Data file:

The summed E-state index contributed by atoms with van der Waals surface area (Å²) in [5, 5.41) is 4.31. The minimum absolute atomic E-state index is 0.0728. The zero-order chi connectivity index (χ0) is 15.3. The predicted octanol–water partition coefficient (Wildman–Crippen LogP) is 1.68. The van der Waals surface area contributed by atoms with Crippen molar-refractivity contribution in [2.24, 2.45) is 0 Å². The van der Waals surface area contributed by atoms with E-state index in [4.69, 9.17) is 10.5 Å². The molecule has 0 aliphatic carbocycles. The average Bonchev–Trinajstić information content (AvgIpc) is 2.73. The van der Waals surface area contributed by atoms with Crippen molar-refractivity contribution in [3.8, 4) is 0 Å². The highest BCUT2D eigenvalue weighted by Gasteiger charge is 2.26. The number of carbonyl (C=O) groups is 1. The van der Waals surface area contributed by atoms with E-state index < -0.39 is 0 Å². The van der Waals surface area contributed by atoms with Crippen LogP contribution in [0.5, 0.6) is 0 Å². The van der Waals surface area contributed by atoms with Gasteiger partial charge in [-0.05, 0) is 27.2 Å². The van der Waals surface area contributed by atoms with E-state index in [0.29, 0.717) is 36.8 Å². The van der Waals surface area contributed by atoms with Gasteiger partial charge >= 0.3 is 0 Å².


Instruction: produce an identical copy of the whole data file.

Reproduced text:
The summed E-state index contributed by atoms with van der Waals surface area (Å²) in [5, 5.41) is 4.31. The minimum absolute atomic E-state index is 0.0728. The zero-order chi connectivity index (χ0) is 15.3. The predicted octanol–water partition coefficient (Wildman–Crippen LogP) is 1.68. The van der Waals surface area contributed by atoms with Crippen molar-refractivity contribution in [2.24, 2.45) is 0 Å². The van der Waals surface area contributed by atoms with E-state index in [4.69, 9.17) is 10.5 Å². The molecule has 0 aliphatic carbocycles. The average Bonchev–Trinajstić information content (AvgIpc) is 2.73. The van der Waals surface area contributed by atoms with Crippen molar-refractivity contribution in [3.8, 4) is 0 Å². The highest BCUT2D eigenvalue weighted by Gasteiger charge is 2.26. The number of carbonyl (C=O) groups is 1. The van der Waals surface area contributed by atoms with E-state index < -0.39 is 0 Å². The van der Waals surface area contributed by atoms with Crippen LogP contribution in [0.5, 0.6) is 0 Å². The van der Waals surface area contributed by atoms with Gasteiger partial charge in [-0.05, 0) is 27.2 Å². The van der Waals surface area contributed by atoms with E-state index in [0.29, 0.717) is 36.8 Å². The van der Waals surface area contributed by atoms with Gasteiger partial charge >= 0.3 is 0 Å².